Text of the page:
So how can we fix this? One way would be to use innerText instead of text:

var $firstLi = $("li")[0];
$firstLi.innerText; // "Item 1"

But mixing vanilla JavaScript and jQuery for DOM access and manipulation is a little confusing. Since we've installed jQuery, it's best to go all in and use jQuery wherever we can.

This is what makes the eq function so useful. We can use it in place of bracket notation to access elements inside of a jQuery object. Unlike bracket notation, however, the result of eq will again be a jQuery object! So code like this works just fine:

var $firstLi = $("li").eq(0);
var $secondLi = $("li").eq(1);
$firstLi.text(); // "Item 1"
$secondLi.text(); // "Item 2"

eq also makes things easier when we want to do method chaining in jQuery (which we'll talk about more later on).

Adding and removing elements from the DOM

after / before / append / prepend

To add elements to the DOM we can place them after a selected element or before a selected element. We can also append them to a selected element (nested at the end of an element) or prepend them to a selected element (nested at the beginning).

When creating new elements, there are a couple of different options we can use to add attributes, text, and so on. Check out the difference between the way we create newParagraph and anotherParagraph below:

    var $newParagraph = $("<p>");
    $newParagraph.text("Another article");

    var $anotherParagraph = $("<p>", {
        text:"Another approach",
        css: {
            color: "purple",
            // we have to use quotes because of the '-'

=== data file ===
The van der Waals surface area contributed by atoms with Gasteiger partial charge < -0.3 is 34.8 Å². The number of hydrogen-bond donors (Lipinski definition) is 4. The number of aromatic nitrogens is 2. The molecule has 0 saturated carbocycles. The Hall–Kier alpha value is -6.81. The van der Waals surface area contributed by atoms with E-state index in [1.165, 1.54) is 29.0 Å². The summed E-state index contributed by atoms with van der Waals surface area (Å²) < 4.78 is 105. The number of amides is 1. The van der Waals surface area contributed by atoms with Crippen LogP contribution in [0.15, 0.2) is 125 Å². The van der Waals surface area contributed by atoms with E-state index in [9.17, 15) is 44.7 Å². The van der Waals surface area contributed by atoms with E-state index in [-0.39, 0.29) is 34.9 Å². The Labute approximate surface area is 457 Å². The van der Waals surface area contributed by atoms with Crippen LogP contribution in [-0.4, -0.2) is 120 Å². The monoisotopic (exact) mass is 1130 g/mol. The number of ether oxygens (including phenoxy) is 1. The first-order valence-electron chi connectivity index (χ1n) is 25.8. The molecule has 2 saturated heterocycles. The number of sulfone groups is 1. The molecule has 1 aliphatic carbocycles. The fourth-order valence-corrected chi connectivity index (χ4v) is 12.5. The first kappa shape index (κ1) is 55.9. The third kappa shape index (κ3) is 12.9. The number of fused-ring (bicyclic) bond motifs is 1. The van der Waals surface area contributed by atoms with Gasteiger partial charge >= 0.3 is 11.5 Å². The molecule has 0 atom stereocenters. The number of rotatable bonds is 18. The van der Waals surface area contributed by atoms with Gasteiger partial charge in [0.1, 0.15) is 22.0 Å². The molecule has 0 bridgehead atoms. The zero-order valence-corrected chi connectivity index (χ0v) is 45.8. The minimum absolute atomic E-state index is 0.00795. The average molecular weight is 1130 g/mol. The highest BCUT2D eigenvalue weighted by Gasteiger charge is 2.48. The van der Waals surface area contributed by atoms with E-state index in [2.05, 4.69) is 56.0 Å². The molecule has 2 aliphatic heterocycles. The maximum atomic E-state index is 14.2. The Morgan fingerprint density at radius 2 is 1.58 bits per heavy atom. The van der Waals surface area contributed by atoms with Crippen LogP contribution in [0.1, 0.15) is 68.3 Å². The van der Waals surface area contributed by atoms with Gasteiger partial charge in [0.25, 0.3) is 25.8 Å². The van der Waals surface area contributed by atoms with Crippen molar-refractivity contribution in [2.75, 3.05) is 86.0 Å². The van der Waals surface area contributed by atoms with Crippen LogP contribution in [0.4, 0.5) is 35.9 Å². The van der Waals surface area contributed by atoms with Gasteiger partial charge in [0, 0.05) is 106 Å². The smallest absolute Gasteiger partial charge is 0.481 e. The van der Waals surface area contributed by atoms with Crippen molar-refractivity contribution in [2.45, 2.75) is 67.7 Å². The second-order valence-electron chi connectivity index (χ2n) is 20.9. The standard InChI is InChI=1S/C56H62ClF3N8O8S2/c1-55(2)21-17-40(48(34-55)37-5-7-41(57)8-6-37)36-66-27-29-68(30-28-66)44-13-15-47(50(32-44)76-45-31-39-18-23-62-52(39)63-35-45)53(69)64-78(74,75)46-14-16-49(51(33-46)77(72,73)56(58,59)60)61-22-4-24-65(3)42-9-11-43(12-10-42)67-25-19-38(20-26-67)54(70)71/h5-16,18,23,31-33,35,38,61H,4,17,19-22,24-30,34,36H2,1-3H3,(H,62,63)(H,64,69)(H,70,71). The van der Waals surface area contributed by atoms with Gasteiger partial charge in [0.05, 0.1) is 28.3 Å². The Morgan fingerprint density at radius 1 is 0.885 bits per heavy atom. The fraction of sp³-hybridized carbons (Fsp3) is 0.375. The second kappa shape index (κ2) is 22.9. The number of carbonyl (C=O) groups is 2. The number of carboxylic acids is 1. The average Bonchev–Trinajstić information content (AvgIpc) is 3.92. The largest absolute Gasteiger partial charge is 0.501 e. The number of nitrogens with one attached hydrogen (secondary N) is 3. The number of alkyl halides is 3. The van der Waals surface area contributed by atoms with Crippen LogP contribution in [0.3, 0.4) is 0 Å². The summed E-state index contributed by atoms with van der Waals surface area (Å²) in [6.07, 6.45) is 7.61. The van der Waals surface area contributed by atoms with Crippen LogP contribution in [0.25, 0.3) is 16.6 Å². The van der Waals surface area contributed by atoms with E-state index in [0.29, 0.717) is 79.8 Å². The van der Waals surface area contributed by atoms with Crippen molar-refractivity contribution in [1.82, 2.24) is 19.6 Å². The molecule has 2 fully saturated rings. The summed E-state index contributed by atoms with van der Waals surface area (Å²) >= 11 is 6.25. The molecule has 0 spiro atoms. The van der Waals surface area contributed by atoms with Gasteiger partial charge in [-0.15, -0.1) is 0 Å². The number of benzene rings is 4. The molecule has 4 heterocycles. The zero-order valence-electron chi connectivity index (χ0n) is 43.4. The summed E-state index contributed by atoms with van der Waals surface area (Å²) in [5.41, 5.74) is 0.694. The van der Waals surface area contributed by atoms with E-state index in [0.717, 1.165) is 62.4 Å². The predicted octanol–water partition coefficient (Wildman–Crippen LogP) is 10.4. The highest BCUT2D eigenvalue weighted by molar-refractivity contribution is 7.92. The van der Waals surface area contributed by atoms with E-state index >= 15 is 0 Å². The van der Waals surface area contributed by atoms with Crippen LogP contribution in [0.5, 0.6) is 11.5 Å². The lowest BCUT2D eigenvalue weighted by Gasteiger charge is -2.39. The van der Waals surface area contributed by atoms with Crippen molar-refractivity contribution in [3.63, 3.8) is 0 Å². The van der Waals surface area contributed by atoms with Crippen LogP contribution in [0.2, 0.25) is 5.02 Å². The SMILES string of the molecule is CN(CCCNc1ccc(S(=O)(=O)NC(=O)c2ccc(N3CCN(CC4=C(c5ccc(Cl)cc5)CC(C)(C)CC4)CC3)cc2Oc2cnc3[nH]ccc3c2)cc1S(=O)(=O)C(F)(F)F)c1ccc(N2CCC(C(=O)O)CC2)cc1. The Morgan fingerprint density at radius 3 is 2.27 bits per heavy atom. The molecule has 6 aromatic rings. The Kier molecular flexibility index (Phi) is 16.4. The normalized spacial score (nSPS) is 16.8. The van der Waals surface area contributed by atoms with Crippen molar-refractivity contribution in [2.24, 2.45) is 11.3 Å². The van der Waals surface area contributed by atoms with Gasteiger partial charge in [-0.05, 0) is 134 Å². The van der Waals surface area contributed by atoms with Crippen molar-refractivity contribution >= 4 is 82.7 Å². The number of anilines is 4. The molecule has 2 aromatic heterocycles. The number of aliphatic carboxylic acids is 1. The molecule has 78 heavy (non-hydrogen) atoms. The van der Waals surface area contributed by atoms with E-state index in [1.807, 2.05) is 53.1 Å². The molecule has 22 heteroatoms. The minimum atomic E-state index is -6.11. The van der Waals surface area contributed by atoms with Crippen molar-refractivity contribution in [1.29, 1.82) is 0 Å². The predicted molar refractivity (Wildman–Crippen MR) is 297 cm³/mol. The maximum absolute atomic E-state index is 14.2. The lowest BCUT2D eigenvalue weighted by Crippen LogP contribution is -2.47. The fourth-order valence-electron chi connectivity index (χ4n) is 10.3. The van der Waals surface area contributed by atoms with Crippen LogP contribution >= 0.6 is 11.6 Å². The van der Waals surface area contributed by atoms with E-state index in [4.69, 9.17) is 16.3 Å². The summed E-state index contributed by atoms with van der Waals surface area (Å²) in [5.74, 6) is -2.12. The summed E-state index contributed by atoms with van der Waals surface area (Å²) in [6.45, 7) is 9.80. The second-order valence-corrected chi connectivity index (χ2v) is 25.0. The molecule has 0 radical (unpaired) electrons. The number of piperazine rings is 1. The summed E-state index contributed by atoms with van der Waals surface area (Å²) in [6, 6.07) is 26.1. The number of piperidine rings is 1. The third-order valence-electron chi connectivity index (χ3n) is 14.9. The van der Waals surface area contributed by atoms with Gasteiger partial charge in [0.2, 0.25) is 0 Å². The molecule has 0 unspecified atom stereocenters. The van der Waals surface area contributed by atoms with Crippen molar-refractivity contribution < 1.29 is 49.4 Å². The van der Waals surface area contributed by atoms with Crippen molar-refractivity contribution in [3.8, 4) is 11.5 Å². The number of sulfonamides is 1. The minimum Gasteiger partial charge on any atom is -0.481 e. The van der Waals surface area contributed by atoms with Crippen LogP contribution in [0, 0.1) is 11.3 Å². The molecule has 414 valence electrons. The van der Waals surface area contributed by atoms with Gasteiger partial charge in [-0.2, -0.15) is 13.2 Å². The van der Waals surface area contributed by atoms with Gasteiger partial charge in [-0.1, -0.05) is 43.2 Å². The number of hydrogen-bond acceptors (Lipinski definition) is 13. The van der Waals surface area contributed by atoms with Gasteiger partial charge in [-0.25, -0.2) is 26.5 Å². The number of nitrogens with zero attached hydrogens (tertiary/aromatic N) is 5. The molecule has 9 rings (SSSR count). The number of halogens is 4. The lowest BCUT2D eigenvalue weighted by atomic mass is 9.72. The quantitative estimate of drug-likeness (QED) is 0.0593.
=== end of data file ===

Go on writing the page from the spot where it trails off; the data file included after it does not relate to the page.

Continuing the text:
"font-size": "2em"

In the first case, we just create an element, then we set attributes on it in subsequent lines. In the second case, we pass two arguments into the jQuery function: the new element, and an object with the attributes we'd like to set. Both of these approaches are valid ways to use jQuery to append new elements to the DOM.

remove / empty

To remove elements from the DOM we can use the remove function on a selected element (or elements). If we want to just remove the content inside of the element(s), we can use the empty function.

    $("article").empty(); // remove all content inside the article
    $("article").remove(); // remove the article element itself from the DOM

Adding and removing events with jQuery

on / off

To add event listeners we can use the on function, which takes a selected element (or elements) and attaches an event listener on what has been selected. To remove event listeners we use the off function..

Just like addEventListener, the first parameter to on or off is the name of the event followed by a callback function. The second parameter is the callback, which specifies what we want to do when the event is fired. Also similar to addEventListener, the callback has access to an event object as its first parameter. This event object has a target property which is tied to the element which triggered the event. However, this is not a jQuery object! if you want to use jQuery methods on the event target, make sure to wrap it in the jQuery function!

    $("article").on("click", function(e){
        console.log($(e.target).val()); // This works great.
        console.log(e.target.val()); // TypeError! e.target isn't a jQuery object, so doesn't have a .val method.


Go to the jQuery website website, hop into the console, and play around with all of the jQuery methods we've discussed here.

When you're ready, move on to jQuery Exercises